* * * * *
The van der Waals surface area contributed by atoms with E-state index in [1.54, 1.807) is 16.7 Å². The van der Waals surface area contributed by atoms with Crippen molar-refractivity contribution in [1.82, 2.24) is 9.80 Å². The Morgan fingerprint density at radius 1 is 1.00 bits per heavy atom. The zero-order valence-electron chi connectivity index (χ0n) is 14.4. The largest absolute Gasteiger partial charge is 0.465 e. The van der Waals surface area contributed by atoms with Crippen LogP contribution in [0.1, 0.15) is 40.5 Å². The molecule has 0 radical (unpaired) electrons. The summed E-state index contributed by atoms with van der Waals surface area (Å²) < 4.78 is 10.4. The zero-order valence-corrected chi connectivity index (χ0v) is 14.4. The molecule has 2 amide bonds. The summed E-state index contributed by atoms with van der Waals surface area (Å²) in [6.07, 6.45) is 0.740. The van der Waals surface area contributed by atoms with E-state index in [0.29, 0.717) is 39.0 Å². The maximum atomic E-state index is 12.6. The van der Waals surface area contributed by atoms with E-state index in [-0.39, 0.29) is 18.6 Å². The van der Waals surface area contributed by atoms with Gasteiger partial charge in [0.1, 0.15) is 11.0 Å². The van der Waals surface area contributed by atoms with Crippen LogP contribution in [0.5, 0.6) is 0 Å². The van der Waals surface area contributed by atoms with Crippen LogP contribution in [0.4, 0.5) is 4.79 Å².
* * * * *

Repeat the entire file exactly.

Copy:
The van der Waals surface area contributed by atoms with E-state index in [1.54, 1.807) is 16.7 Å². The van der Waals surface area contributed by atoms with Crippen molar-refractivity contribution in [1.82, 2.24) is 9.80 Å². The Morgan fingerprint density at radius 1 is 1.00 bits per heavy atom. The zero-order valence-electron chi connectivity index (χ0n) is 14.4. The largest absolute Gasteiger partial charge is 0.465 e. The van der Waals surface area contributed by atoms with Crippen LogP contribution in [0.1, 0.15) is 40.5 Å². The molecule has 0 radical (unpaired) electrons. The summed E-state index contributed by atoms with van der Waals surface area (Å²) < 4.78 is 10.4. The zero-order valence-corrected chi connectivity index (χ0v) is 14.4. The molecule has 2 amide bonds. The summed E-state index contributed by atoms with van der Waals surface area (Å²) in [6.07, 6.45) is 0.740. The van der Waals surface area contributed by atoms with E-state index in [0.29, 0.717) is 39.0 Å². The maximum atomic E-state index is 12.6. The van der Waals surface area contributed by atoms with E-state index in [-0.39, 0.29) is 18.6 Å². The van der Waals surface area contributed by atoms with Gasteiger partial charge in [0.1, 0.15) is 11.0 Å². The van der Waals surface area contributed by atoms with Crippen LogP contribution in [0.5, 0.6) is 0 Å². The van der Waals surface area contributed by atoms with Crippen LogP contribution in [0.4, 0.5) is 4.79 Å².